on air | the Super Bowl: commercial series on mobile pioneers

feature: with Ray Kurzweil
November 10, 2018

                        MOBILE PIONEERS       

agency: Crispin, Porter + Bogusky
campaign: innovators
director: Wayne McClammy
media: television featurette
client: Best Buy co.
host: National Football League
venue: Super Bowl no. 46
year: 2012


quote | stars of mobile phone tech

We realized Silicon Valley inventors are today’s rock stars. We’re thrilled to have a stage as significant as the Super Bowl football game to showcase all that Best Buy has to offer in its shops and on the web.

Best Buy’s big game commercial was created by agency CP+B and directed by Wayne McClammy. It was shot in 6 locations across 3 countries.

Shawn Score

President | mobile division
at Best Buy co.

on the web | pages

Best Buy | home
Best Buy | education

vignettes | featured in the commercial

Inventors who pioneered the mobile phone + its applications.

  1. Ray Kurzweil — inventor: pioneer of speech-to-text + text-to-speech computer software
  2. Philippe Kahn — engineer: pioneer of the camera phone | visit
  3. Neil Papworth — engineer: pioneer of short text messaging on computers + mobile | visit
  4. Daniel Henderson — engineer: pioneer of video sharing on computers + mobile | visit
  5. Kevin Systrom — co-founder: Instagram co. for mobile photo sharing | visit
  6. Jim McKelvey — co-founder: Square co. for mobile payments | visit
  7. Chris Barton + Avery Wang — co-founders: Shazam co. for song identification | visit
  8. Paul Bettner + David Bettner — co-creators: designers of mobile game Words with Friends | visit

                                        VIDEOS  SET        

video | no. 1
mobile phone pioneers

video | no. 2
mobile phone pioneers

video | no. 3
featurette: Phillipe Kahn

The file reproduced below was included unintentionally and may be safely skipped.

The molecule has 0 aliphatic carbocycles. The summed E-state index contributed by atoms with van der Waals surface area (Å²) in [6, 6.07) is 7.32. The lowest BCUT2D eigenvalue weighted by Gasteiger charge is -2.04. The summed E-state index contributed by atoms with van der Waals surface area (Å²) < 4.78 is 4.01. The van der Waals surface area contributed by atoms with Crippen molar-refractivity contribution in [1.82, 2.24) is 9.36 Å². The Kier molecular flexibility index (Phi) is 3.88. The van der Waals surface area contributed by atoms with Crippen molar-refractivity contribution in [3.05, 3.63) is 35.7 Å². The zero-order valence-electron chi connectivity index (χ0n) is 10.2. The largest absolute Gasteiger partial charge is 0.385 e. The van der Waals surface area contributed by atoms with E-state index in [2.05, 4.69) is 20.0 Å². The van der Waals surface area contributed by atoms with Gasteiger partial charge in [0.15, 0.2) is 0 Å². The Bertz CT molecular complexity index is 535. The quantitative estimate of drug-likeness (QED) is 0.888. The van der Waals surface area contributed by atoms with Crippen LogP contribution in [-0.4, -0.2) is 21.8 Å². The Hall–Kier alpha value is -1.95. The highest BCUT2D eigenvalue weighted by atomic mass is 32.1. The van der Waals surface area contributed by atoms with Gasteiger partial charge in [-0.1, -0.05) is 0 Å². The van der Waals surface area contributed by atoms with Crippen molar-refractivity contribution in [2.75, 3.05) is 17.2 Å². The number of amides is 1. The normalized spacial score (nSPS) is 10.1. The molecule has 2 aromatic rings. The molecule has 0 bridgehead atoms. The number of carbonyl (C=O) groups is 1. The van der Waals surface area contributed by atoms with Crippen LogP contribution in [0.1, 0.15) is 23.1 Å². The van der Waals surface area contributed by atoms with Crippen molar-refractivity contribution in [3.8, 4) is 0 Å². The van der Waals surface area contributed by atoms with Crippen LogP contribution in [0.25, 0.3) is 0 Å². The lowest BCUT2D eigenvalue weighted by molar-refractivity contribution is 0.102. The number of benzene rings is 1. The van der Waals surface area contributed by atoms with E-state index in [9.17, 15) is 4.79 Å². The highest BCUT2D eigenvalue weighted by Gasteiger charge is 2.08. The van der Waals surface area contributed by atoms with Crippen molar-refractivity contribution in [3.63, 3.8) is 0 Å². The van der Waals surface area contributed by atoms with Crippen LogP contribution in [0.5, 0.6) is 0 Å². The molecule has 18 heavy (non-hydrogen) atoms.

SECTION on RAY KURZWEIL        

featured: Ray Kurzweil
pioneering inventions: text-to-speech  +  speech-to-text

Inventor, futurist, and best selling author Ray Kurzweil — was an early developer of software + hardware technology we might not see, but we use each day inside our smart-phones and smart-assistants that respond to our spoken voice. Ray pioneered the first large-vocabulary speech recognition system.

His computer software was able to listen to your voice, and type in print what you said. Beyond transcription, this tech evolved into the kinds of tools we use today: when we talk to automated customer service bots on the phone. Or when we talk on digital devices to virtual people: like Siri (by Apple co.), Alexa (by Amazon co.), and Cortana (by Microsoft co.). His system was capable of understanding a big compendium of words and phrases. Ray Kurzweil’s software is now integrated into well-known products from Nuance co.

Also — vice versa — Ray Kurzweil made a hardware + software system that used a scanner: it could “see” the words on the page, pull them off the printed page, then read them aloud in a human-sounding voice. This system was known as the “reading machine for the blind.” For the first time, you could put a book or printed document down on the light scanner, and the machine would index all of the words on the page — and then read them back to you aloud.

The reading machine used a technique called pattern recognition. The software was taught to pick-out the patterns of letters, numbers, words, phrases — and then read them aloud.  So that even a blind, dyslexic, or low vision person — could actually read their own mail and books.

Iconic television journalist Walter Cronkite used the Reading Machine for the Blind to read aloud his signature daily sign-off: And that’s the way it was — January 13, 1976. That was the day the reading machine was announced to the public.

photo | no. 1

about: Ray Kurzweil with the Reading Machine for the Blind
detail: close-up of the full machine
year: 1976

photo | no. 2

about: Ray Kurzweil with his invention the Reading Machine for the Blind
detail: close-up of the internal scanner for printed books, letters, reports, periodicals
year: 1976

photo | no. 3

about: Ray Kurzwel with television journalist Walter Cronkite + the Reading Machine for the Blind.
detail: Walter Cronkite used the machine to speak his signature daily sign-off: That’s the way it was — January 13, 1976
year: 1976

note: the television broadcast aired on CBS news

 — notes —

CBS = Columbia Broadcasting System
NFL = the National Football League

* Silicon Valley is colloquial for the San Francisco, CA bay area • United States
* Walter Cronkite is Walter Leland Cronkite Jr.